Sunday, July 19, 2015
Studio Sunday-New Calligraphy
I recently accepted a commission for a quotation from The Confessions of Saint Augustine for the president's office at Merimack College. It was the first time I had taken on a commission for a piece of calligraphy that would be framed in close to 30 years. While it seemed like a good idea when I said yes, I quickly had my doubts. I wanted to keep the freedom I feel I have been writing with of late while creating a piece that would have the level of formality required for the location and the quote. The requested size was 24" x 30". I have to say I wasn't thrilled with the quote. I prefer a quote to end with uplift and I felt that the last sentence did not.
I knew from the start that I wanted to use black ink on off-white paper and that it be just words, with no imagery or background. I experimented with both pen and brush.
I felt the brush lettering was a little too informal and contemporary. I experimented with several different size pens and decided I would use my new favorite nib after the Mike Gold workshop last fall—a Speedball c-4. I did a rough draft in pencil and then ink to get the line breaks and the spacing. You'll notice some calculations on the bottom left as I tried to figure out how far apart to draw the pencil lines. I had sworn that I would never draw pencil lines again but it quickly became apparent that I could not do a quotation of this size without them. To keep more looseness in the lettering, I only drew one pencil line for each line of text (rather than a second one to mark the body height of the letters).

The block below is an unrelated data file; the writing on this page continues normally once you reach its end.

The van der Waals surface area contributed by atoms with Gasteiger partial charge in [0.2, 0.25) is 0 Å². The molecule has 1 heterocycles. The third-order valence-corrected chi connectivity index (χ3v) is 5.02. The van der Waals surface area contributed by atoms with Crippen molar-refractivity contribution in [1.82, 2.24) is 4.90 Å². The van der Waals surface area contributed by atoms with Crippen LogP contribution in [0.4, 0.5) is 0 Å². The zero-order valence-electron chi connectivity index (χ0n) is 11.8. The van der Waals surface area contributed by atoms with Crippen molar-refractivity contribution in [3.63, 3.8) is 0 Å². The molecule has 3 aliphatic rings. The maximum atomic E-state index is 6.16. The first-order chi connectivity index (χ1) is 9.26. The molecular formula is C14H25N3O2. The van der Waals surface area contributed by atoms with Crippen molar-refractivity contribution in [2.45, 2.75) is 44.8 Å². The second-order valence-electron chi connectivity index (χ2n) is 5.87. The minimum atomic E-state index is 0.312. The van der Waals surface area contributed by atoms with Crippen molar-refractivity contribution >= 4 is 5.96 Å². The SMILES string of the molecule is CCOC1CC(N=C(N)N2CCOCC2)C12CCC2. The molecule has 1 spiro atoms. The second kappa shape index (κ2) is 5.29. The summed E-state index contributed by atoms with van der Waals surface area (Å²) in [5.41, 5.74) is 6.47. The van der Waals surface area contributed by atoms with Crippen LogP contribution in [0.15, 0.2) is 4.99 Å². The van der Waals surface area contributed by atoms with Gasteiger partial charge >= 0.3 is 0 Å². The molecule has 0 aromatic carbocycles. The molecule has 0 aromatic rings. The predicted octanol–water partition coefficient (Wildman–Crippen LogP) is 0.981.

Most of the lettering I do now is either for scanning into the computer where I can make corrections if need be in Photoshop or for casual use. Although I often say, "It's only paper, what is there to be afraid of?", I was. One night before I went to bed, I decided that I had to push finishing the job to the top of my to do list. It was beginning to take on weight and hover above me like a black cloud. I slept a little later the next morning and eased into the day. When I went into the studio, I carefully made the pencil lines, took some deep breaths and began. I got through with no errors and I like to think a liveliness of lettering. I must say I viewed the final product with satisfaction, but whether I say yes if I get another offer is unknown.